Registrants backing out of the transplant process is another problem the registry faces.

“At our center, maybe 30 or 40 percent of people who said they were willing don’t want to donate when we call,” Young said, “especially people who signed up many, many years ago.”

Young said that she tries to convey to people that the transplant process is worth saving a life.

“My job is to educate them,” she said. “The therapies and transplants have gotten so much better over the years.”

Indeed, most donor testimonials describe the pain as no more than flu-like symptoms for a few days, or a dull ache. They also praise Be The Match’s thorough efforts to keep them informed and comfortable. And while donors only know the age, gender, disease and country of the recipient, after the first year, if both parties are willing, Be The Match will share their contact information with each other.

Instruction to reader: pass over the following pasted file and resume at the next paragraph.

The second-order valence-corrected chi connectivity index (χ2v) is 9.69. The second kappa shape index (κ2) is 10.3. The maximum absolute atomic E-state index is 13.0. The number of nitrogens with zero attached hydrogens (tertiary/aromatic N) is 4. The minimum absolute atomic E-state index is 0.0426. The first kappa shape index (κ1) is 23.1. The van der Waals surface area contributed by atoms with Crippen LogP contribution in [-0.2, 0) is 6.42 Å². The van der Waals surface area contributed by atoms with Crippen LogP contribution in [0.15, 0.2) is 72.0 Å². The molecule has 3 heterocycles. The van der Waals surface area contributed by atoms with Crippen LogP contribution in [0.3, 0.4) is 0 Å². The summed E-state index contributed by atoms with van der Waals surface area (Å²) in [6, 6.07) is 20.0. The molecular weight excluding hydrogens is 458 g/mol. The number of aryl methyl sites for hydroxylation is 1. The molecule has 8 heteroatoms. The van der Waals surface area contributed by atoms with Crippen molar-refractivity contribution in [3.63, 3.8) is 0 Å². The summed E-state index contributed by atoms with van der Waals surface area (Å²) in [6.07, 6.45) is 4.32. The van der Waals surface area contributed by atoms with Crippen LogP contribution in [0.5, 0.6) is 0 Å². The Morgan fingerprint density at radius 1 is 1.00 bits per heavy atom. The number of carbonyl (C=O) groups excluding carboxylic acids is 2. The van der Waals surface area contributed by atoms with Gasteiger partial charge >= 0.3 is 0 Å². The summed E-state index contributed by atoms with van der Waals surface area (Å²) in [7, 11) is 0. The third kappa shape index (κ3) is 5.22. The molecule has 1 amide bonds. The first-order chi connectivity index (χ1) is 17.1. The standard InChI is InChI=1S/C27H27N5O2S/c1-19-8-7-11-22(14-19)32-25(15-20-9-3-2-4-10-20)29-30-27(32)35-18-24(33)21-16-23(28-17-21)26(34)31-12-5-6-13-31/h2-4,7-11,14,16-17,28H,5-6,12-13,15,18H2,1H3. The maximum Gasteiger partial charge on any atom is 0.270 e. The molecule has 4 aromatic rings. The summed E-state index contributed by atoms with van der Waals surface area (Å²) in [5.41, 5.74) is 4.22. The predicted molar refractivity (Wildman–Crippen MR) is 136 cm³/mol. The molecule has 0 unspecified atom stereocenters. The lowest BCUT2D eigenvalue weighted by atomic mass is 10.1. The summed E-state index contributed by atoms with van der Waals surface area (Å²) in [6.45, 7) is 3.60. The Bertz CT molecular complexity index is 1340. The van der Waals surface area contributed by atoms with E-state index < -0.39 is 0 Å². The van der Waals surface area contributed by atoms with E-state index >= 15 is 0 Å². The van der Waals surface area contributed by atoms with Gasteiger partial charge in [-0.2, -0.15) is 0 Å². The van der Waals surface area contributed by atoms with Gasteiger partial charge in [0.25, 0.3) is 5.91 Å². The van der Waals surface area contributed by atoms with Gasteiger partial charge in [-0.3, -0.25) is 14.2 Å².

The only thing they know about the person who saved Byrne’s uncle, she said, is that he is a 26-year-old male from Germany.

“If you think about it, the process would take at most about an entire day’s worth of hours,” she said. “However, when you think that your one day of time could give someone years of their life — that in itself is pretty powerful, at least in my opinion.”

Byrne said that despite peoples’ reservations, the event on Monday was extremely successful.

“Today we were able to convince most of the ‘not sure’’s, but did have a few people who decided not to sign up at this time,” she said.

The football team’s drive also had a great turnout, said head football coach Wayne Dickens, with over 500 people joining the registry at that event. “Get in the Game, Save a Life” keeps track of about 40 college programs and compares how many people each school registered. According to Dickens, after last Wednesday’s event, the College is ranked second.

“It’s a very worthy cause. You have the opportunity to save someone’s life,” Dickens said. “You can’t ask for a better humanitarian gift than that.”